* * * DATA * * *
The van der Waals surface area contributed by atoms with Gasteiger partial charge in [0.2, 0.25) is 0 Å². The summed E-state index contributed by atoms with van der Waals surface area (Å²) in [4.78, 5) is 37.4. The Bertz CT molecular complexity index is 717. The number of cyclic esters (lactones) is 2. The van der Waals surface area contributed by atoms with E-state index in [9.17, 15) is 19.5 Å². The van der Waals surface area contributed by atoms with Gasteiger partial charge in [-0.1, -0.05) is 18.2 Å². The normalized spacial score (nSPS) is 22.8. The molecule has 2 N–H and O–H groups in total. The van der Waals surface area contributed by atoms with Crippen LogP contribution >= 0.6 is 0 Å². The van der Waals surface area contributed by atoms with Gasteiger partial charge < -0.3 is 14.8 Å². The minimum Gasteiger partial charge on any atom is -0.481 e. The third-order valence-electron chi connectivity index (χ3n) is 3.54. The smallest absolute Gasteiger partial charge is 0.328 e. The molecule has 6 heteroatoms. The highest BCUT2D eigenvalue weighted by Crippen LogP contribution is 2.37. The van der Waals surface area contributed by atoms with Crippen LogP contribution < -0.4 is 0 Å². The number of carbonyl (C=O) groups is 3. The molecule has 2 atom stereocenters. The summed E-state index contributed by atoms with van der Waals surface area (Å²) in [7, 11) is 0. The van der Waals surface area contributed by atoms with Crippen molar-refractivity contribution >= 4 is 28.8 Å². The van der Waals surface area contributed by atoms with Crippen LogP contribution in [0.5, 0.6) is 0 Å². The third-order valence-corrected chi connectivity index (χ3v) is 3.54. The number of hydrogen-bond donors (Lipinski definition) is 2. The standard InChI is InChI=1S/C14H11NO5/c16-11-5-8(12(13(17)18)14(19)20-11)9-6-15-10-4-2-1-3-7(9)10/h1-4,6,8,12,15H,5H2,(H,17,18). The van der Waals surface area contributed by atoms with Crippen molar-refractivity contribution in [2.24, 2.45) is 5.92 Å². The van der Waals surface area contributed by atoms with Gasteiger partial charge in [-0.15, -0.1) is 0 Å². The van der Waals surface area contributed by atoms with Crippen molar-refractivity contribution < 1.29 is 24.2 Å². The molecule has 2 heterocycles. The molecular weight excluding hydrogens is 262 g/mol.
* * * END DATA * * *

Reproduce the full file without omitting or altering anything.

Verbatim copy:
The van der Waals surface area contributed by atoms with Gasteiger partial charge in [0.2, 0.25) is 0 Å². The summed E-state index contributed by atoms with van der Waals surface area (Å²) in [4.78, 5) is 37.4. The Bertz CT molecular complexity index is 717. The number of cyclic esters (lactones) is 2. The van der Waals surface area contributed by atoms with E-state index in [9.17, 15) is 19.5 Å². The van der Waals surface area contributed by atoms with Gasteiger partial charge in [-0.1, -0.05) is 18.2 Å². The normalized spacial score (nSPS) is 22.8. The molecule has 2 N–H and O–H groups in total. The van der Waals surface area contributed by atoms with Crippen LogP contribution >= 0.6 is 0 Å². The van der Waals surface area contributed by atoms with Gasteiger partial charge < -0.3 is 14.8 Å². The minimum Gasteiger partial charge on any atom is -0.481 e. The third-order valence-electron chi connectivity index (χ3n) is 3.54. The smallest absolute Gasteiger partial charge is 0.328 e. The molecule has 6 heteroatoms. The highest BCUT2D eigenvalue weighted by Crippen LogP contribution is 2.37. The van der Waals surface area contributed by atoms with Crippen LogP contribution < -0.4 is 0 Å². The number of carbonyl (C=O) groups is 3. The molecule has 2 atom stereocenters. The summed E-state index contributed by atoms with van der Waals surface area (Å²) in [7, 11) is 0. The van der Waals surface area contributed by atoms with Crippen molar-refractivity contribution >= 4 is 28.8 Å². The van der Waals surface area contributed by atoms with Crippen LogP contribution in [0.5, 0.6) is 0 Å². The third-order valence-corrected chi connectivity index (χ3v) is 3.54. The number of hydrogen-bond donors (Lipinski definition) is 2. The standard InChI is InChI=1S/C14H11NO5/c16-11-5-8(12(13(17)18)14(19)20-11)9-6-15-10-4-2-1-3-7(9)10/h1-4,6,8,12,15H,5H2,(H,17,18). The van der Waals surface area contributed by atoms with Crippen molar-refractivity contribution in [2.24, 2.45) is 5.92 Å². The van der Waals surface area contributed by atoms with Gasteiger partial charge in [-0.15, -0.1) is 0 Å². The van der Waals surface area contributed by atoms with Crippen molar-refractivity contribution < 1.29 is 24.2 Å². The molecule has 2 heterocycles. The molecular weight excluding hydrogens is 262 g/mol.